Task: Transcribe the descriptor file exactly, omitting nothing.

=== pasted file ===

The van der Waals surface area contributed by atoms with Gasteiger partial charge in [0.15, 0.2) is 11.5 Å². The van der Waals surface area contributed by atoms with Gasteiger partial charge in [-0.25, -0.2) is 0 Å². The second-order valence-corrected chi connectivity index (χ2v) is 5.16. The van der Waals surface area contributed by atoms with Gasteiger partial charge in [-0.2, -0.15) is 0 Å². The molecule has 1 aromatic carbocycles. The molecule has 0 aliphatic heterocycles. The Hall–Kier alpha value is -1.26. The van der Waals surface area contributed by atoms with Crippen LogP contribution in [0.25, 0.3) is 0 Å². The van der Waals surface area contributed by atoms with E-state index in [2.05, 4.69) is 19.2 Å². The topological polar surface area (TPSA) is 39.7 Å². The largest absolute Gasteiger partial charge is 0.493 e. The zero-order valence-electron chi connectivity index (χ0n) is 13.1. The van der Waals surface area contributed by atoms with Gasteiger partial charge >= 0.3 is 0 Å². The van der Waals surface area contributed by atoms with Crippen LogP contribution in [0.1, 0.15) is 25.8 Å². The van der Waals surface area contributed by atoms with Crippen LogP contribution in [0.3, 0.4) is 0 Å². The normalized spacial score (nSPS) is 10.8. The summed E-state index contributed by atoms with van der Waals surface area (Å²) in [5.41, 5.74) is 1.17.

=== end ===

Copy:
The van der Waals surface area contributed by atoms with Gasteiger partial charge in [0.15, 0.2) is 11.5 Å². The van der Waals surface area contributed by atoms with Gasteiger partial charge in [-0.25, -0.2) is 0 Å². The second-order valence-corrected chi connectivity index (χ2v) is 5.16. The van der Waals surface area contributed by atoms with Gasteiger partial charge in [-0.2, -0.15) is 0 Å². The molecule has 1 aromatic carbocycles. The molecule has 0 aliphatic heterocycles. The Hall–Kier alpha value is -1.26. The van der Waals surface area contributed by atoms with Crippen LogP contribution in [0.25, 0.3) is 0 Å². The van der Waals surface area contributed by atoms with E-state index in [2.05, 4.69) is 19.2 Å². The topological polar surface area (TPSA) is 39.7 Å². The largest absolute Gasteiger partial charge is 0.493 e. The zero-order valence-electron chi connectivity index (χ0n) is 13.1. The van der Waals surface area contributed by atoms with Gasteiger partial charge >= 0.3 is 0 Å². The van der Waals surface area contributed by atoms with Crippen LogP contribution in [0.1, 0.15) is 25.8 Å². The van der Waals surface area contributed by atoms with Crippen LogP contribution in [0.3, 0.4) is 0 Å². The normalized spacial score (nSPS) is 10.8. The summed E-state index contributed by atoms with van der Waals surface area (Å²) in [5.41, 5.74) is 1.17.